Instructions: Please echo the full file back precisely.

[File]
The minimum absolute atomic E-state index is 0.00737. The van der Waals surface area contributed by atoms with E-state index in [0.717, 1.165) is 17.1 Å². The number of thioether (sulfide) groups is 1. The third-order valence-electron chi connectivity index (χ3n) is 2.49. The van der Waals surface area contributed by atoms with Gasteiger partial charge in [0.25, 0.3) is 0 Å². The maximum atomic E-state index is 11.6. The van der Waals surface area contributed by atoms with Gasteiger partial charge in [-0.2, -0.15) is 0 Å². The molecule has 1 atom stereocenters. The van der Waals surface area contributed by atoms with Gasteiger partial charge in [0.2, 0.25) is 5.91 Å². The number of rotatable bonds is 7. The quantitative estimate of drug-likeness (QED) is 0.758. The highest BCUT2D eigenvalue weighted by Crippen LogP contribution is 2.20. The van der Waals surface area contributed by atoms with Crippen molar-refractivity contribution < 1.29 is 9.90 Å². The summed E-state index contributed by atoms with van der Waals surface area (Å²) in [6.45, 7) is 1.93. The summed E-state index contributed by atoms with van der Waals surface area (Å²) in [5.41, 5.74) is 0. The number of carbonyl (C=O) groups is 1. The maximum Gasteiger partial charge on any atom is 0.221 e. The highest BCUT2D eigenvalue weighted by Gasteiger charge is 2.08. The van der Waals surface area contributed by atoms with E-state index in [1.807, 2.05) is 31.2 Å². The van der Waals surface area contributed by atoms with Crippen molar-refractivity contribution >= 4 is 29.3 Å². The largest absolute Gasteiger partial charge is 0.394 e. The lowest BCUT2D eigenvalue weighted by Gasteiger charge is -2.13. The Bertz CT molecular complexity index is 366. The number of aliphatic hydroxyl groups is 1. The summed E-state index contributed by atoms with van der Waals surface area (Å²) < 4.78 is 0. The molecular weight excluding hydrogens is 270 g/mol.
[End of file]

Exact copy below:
The minimum absolute atomic E-state index is 0.00737. The van der Waals surface area contributed by atoms with E-state index in [0.717, 1.165) is 17.1 Å². The number of thioether (sulfide) groups is 1. The third-order valence-electron chi connectivity index (χ3n) is 2.49. The van der Waals surface area contributed by atoms with Gasteiger partial charge in [0.25, 0.3) is 0 Å². The maximum atomic E-state index is 11.6. The van der Waals surface area contributed by atoms with Gasteiger partial charge in [-0.2, -0.15) is 0 Å². The molecule has 1 atom stereocenters. The van der Waals surface area contributed by atoms with Gasteiger partial charge in [0.2, 0.25) is 5.91 Å². The number of rotatable bonds is 7. The quantitative estimate of drug-likeness (QED) is 0.758. The highest BCUT2D eigenvalue weighted by Crippen LogP contribution is 2.20. The van der Waals surface area contributed by atoms with Crippen molar-refractivity contribution < 1.29 is 9.90 Å². The summed E-state index contributed by atoms with van der Waals surface area (Å²) in [6.45, 7) is 1.93. The summed E-state index contributed by atoms with van der Waals surface area (Å²) in [5.41, 5.74) is 0. The number of carbonyl (C=O) groups is 1. The maximum Gasteiger partial charge on any atom is 0.221 e. The highest BCUT2D eigenvalue weighted by Gasteiger charge is 2.08. The van der Waals surface area contributed by atoms with E-state index in [1.807, 2.05) is 31.2 Å². The van der Waals surface area contributed by atoms with Crippen molar-refractivity contribution >= 4 is 29.3 Å². The largest absolute Gasteiger partial charge is 0.394 e. The lowest BCUT2D eigenvalue weighted by Gasteiger charge is -2.13. The Bertz CT molecular complexity index is 366. The number of aliphatic hydroxyl groups is 1. The summed E-state index contributed by atoms with van der Waals surface area (Å²) < 4.78 is 0. The molecular weight excluding hydrogens is 270 g/mol.